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topic 2197

Chromic vs. Sulfuric Anodize



A discussion started in 1998 & continuing through 2017

(1998)

Q. We are looking for some type of characterization of the knockdown in fatigue life that occurs in aluminum parts when subjected to a chromic anodize treatment ( Mil-A-8625 [link is to free spec at Defense Logistics Agency, dla.mil], Type I) as opposed to a sulfuric anodize finish (MIL-A-8625, Type II).

A.W. Vaughan


(1998)

A. Hi A.W. I would probably start with the thickness. Chromic acid anodizing reduces the thickness of the substrate by .02 to .4 mils, whereas sulfuric acid anodize reduces it by at least several times as much; plus sulfuric acid anodizing can leave corrosive residues whereas chromic acid does not. However, chromic acid is definitely on the EPA bad list and there is much pressure to supplant its use. Boeing is promoting a boric-sulfuric process, BAC5632, that definitely deserves looking into. Good luck.

Ted Mooney, finishing.com
Teds signature
Ted Mooney, P.E. RET
finishing.com
Pine Beach, New Jersey


(1998)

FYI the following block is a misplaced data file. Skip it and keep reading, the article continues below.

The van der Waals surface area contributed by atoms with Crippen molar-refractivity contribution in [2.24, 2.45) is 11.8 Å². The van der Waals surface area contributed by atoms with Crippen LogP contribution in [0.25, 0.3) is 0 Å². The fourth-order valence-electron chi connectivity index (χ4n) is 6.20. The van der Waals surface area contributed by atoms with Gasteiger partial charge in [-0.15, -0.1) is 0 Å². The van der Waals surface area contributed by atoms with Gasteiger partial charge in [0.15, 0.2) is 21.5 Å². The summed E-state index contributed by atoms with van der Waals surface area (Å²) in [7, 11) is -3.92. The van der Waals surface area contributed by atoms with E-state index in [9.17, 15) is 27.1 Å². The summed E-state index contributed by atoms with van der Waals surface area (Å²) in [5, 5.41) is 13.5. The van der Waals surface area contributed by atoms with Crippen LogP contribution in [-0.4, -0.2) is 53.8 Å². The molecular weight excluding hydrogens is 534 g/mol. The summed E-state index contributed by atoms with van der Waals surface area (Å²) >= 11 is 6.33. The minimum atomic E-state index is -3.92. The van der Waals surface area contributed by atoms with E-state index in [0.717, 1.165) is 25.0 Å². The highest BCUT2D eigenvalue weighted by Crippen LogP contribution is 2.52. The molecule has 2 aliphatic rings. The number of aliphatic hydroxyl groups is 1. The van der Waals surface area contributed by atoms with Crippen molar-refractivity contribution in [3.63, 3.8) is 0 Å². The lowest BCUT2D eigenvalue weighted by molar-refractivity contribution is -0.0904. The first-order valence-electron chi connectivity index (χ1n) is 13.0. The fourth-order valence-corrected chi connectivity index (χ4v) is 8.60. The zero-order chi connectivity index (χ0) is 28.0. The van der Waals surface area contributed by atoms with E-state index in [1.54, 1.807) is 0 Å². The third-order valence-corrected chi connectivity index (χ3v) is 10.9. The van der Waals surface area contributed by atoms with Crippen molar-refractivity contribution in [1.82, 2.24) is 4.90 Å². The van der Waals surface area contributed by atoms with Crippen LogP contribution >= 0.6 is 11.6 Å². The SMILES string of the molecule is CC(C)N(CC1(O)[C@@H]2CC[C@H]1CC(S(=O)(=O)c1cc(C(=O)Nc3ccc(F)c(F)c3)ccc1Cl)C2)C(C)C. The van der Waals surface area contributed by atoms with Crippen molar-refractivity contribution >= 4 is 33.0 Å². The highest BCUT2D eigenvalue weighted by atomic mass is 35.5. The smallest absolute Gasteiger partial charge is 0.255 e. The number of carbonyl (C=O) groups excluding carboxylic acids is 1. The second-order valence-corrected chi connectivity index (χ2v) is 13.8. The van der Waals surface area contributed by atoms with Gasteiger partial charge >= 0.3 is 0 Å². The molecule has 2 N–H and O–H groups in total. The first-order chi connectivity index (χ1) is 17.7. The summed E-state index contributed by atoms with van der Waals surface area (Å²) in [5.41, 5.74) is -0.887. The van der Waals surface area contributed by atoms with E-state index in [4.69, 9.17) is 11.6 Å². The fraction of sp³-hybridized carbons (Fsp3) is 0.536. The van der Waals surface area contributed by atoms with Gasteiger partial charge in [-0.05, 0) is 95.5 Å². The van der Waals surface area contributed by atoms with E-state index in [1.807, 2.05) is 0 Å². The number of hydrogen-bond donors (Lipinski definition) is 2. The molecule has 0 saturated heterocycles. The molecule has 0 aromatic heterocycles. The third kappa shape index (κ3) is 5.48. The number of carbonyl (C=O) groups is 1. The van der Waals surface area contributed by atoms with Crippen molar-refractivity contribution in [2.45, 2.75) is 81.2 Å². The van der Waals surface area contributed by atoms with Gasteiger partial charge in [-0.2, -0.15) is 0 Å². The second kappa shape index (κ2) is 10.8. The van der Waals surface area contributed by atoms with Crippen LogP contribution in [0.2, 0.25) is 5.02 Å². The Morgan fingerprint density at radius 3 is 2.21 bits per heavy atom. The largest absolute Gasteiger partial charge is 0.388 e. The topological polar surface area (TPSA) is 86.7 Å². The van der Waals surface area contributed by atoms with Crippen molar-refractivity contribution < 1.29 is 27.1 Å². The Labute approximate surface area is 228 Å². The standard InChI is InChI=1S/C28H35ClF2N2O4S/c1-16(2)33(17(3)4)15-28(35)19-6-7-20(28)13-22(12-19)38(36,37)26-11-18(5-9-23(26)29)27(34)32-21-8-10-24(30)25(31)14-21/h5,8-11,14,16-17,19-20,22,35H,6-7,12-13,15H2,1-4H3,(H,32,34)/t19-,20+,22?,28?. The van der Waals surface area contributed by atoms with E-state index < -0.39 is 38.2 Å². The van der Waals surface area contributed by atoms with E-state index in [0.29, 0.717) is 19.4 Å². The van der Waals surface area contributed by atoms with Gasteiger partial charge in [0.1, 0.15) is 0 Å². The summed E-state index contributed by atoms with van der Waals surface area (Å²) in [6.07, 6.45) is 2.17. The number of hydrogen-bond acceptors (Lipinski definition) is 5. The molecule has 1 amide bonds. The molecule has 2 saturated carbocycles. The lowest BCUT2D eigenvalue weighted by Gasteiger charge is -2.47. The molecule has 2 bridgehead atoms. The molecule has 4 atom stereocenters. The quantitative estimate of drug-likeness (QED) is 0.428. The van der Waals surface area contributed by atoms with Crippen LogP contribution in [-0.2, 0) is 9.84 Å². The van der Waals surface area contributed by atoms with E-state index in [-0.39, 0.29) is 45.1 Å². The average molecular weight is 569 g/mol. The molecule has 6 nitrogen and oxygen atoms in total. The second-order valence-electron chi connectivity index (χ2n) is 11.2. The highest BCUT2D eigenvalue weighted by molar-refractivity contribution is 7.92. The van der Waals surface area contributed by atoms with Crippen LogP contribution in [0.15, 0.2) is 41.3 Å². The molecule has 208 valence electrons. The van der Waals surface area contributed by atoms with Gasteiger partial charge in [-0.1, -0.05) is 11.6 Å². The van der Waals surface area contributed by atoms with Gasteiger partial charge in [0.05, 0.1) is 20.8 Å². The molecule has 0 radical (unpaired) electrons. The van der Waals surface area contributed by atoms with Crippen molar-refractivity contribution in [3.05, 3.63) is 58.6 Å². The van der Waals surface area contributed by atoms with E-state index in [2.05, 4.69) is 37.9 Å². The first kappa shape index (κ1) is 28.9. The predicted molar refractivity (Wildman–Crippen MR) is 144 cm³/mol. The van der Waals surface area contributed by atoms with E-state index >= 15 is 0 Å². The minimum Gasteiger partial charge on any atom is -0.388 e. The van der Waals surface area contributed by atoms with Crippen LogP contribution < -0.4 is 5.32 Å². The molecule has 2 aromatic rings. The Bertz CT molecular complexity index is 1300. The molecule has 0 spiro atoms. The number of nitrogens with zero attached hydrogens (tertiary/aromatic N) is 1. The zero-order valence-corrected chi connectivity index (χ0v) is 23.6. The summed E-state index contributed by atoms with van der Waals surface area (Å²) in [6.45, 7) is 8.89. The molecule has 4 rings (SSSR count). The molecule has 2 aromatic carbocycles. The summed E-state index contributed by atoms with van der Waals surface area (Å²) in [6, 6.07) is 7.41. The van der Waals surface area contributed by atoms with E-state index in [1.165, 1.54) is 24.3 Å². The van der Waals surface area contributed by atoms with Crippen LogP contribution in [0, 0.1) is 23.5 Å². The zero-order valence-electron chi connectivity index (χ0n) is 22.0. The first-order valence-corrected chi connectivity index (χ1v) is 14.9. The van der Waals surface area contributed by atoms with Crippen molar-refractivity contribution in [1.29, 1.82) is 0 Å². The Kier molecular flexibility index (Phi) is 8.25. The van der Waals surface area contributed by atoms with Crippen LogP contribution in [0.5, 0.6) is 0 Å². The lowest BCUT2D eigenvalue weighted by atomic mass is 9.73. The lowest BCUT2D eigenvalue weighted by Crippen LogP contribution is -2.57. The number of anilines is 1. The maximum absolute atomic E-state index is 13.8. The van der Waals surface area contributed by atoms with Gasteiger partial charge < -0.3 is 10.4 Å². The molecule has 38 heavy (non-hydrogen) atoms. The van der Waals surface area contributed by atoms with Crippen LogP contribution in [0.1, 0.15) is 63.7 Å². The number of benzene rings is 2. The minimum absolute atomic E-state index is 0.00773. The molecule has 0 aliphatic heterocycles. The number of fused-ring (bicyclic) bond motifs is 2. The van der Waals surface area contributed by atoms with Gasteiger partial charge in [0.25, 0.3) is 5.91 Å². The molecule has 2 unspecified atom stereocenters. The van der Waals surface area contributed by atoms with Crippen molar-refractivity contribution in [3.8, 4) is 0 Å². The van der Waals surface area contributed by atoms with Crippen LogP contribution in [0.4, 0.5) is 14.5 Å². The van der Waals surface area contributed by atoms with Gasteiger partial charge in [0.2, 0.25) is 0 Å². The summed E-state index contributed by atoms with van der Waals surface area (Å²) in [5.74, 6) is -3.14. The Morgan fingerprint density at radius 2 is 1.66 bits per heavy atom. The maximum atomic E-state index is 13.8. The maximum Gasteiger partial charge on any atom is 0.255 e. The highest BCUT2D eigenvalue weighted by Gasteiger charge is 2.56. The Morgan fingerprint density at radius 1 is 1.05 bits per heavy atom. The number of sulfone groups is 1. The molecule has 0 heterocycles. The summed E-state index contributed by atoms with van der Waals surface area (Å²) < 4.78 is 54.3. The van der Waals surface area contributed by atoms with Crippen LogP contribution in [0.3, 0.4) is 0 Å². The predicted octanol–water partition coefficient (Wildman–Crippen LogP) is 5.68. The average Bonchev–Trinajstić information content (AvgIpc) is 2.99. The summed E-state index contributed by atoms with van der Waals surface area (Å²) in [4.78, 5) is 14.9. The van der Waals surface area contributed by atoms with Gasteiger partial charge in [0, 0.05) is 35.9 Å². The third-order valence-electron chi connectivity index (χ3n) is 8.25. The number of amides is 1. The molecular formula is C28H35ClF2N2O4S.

A. There has been some work on fatigue performed primarily with hardcoat, MIL-A-8625 Type III, Sulfuric Films). The evidence seems to show that film thickness is not an issue as coatings between 1-5 mils have been tested.The coating lowers fatigue strength severely at high stress, however low stresses had little influence on fatigue strength. Another interesting factor is the influence dichromate sealing had in reducing fatigue loss, however naturally abrasion resistance was decreased in hardcoat. One of the main factors to be looked at I believe is the difference in physical properties between chromic and sulfuric coatings. The thinner chromic coatings sealed in dichromate are more flexible, more adherent and more dense than sulfuric coatings. This may relate to the fact that fatigue loss is thought to be due to microcracks in the coating. The thicker more porous, less dense sulfuric coatings have a tendency to craze more than chromic coatings. The properties of boric/sulfuric coatings are more closely related to chromic coatings than are sulfuric. Boric/sulfuric is a more forgiving process than chromic, however there is still a requirement for sealing in a dilute hexavalent chrome solution.